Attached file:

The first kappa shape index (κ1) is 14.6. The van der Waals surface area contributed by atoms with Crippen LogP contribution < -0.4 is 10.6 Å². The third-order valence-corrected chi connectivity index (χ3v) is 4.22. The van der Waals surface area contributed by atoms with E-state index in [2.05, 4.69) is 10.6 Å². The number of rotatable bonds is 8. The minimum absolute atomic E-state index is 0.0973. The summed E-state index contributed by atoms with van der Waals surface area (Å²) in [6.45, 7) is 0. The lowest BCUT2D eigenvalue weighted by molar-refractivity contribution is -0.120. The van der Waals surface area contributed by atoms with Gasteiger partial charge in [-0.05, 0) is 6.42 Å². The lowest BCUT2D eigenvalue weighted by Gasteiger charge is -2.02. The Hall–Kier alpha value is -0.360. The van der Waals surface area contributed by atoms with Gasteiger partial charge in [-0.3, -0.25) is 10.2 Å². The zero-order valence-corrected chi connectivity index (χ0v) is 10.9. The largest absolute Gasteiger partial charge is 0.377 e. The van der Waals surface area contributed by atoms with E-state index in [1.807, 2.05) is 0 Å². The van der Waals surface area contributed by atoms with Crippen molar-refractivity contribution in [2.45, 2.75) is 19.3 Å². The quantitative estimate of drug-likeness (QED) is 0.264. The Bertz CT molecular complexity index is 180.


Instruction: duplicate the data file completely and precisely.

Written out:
The first kappa shape index (κ1) is 14.6. The van der Waals surface area contributed by atoms with Crippen LogP contribution < -0.4 is 10.6 Å². The third-order valence-corrected chi connectivity index (χ3v) is 4.22. The van der Waals surface area contributed by atoms with E-state index in [2.05, 4.69) is 10.6 Å². The number of rotatable bonds is 8. The minimum absolute atomic E-state index is 0.0973. The summed E-state index contributed by atoms with van der Waals surface area (Å²) in [6.45, 7) is 0. The lowest BCUT2D eigenvalue weighted by molar-refractivity contribution is -0.120. The van der Waals surface area contributed by atoms with Gasteiger partial charge in [-0.05, 0) is 6.42 Å². The lowest BCUT2D eigenvalue weighted by Gasteiger charge is -2.02. The Hall–Kier alpha value is -0.360. The van der Waals surface area contributed by atoms with Gasteiger partial charge in [-0.3, -0.25) is 10.2 Å². The zero-order valence-corrected chi connectivity index (χ0v) is 10.9. The largest absolute Gasteiger partial charge is 0.377 e. The van der Waals surface area contributed by atoms with E-state index in [1.807, 2.05) is 0 Å². The van der Waals surface area contributed by atoms with Crippen molar-refractivity contribution in [2.45, 2.75) is 19.3 Å². The quantitative estimate of drug-likeness (QED) is 0.264. The Bertz CT molecular complexity index is 180.